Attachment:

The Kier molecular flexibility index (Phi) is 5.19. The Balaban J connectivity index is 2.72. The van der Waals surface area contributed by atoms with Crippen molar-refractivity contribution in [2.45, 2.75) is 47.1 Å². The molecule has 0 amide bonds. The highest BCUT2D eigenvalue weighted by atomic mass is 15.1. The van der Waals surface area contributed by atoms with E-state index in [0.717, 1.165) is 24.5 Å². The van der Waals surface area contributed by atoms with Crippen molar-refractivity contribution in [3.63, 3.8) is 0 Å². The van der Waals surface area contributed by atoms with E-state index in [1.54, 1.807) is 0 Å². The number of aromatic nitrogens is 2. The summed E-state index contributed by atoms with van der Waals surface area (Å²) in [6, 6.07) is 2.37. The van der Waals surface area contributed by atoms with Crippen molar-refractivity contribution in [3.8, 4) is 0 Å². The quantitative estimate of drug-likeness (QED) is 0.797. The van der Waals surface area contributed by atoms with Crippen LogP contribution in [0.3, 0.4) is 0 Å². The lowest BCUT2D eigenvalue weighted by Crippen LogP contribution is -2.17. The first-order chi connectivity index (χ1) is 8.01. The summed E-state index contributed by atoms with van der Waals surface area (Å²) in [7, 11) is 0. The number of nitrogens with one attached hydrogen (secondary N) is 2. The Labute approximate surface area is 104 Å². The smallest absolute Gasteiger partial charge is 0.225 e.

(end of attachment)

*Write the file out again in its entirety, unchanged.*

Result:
The Kier molecular flexibility index (Phi) is 5.19. The Balaban J connectivity index is 2.72. The van der Waals surface area contributed by atoms with Crippen molar-refractivity contribution in [2.45, 2.75) is 47.1 Å². The molecule has 0 amide bonds. The highest BCUT2D eigenvalue weighted by atomic mass is 15.1. The van der Waals surface area contributed by atoms with E-state index in [0.717, 1.165) is 24.5 Å². The van der Waals surface area contributed by atoms with Crippen molar-refractivity contribution in [3.63, 3.8) is 0 Å². The van der Waals surface area contributed by atoms with E-state index in [1.54, 1.807) is 0 Å². The number of aromatic nitrogens is 2. The summed E-state index contributed by atoms with van der Waals surface area (Å²) in [6, 6.07) is 2.37. The van der Waals surface area contributed by atoms with Crippen molar-refractivity contribution in [3.8, 4) is 0 Å². The quantitative estimate of drug-likeness (QED) is 0.797. The van der Waals surface area contributed by atoms with Crippen LogP contribution in [0.3, 0.4) is 0 Å². The lowest BCUT2D eigenvalue weighted by Crippen LogP contribution is -2.17. The first-order chi connectivity index (χ1) is 8.01. The summed E-state index contributed by atoms with van der Waals surface area (Å²) in [7, 11) is 0. The number of nitrogens with one attached hydrogen (secondary N) is 2. The Labute approximate surface area is 104 Å². The smallest absolute Gasteiger partial charge is 0.225 e.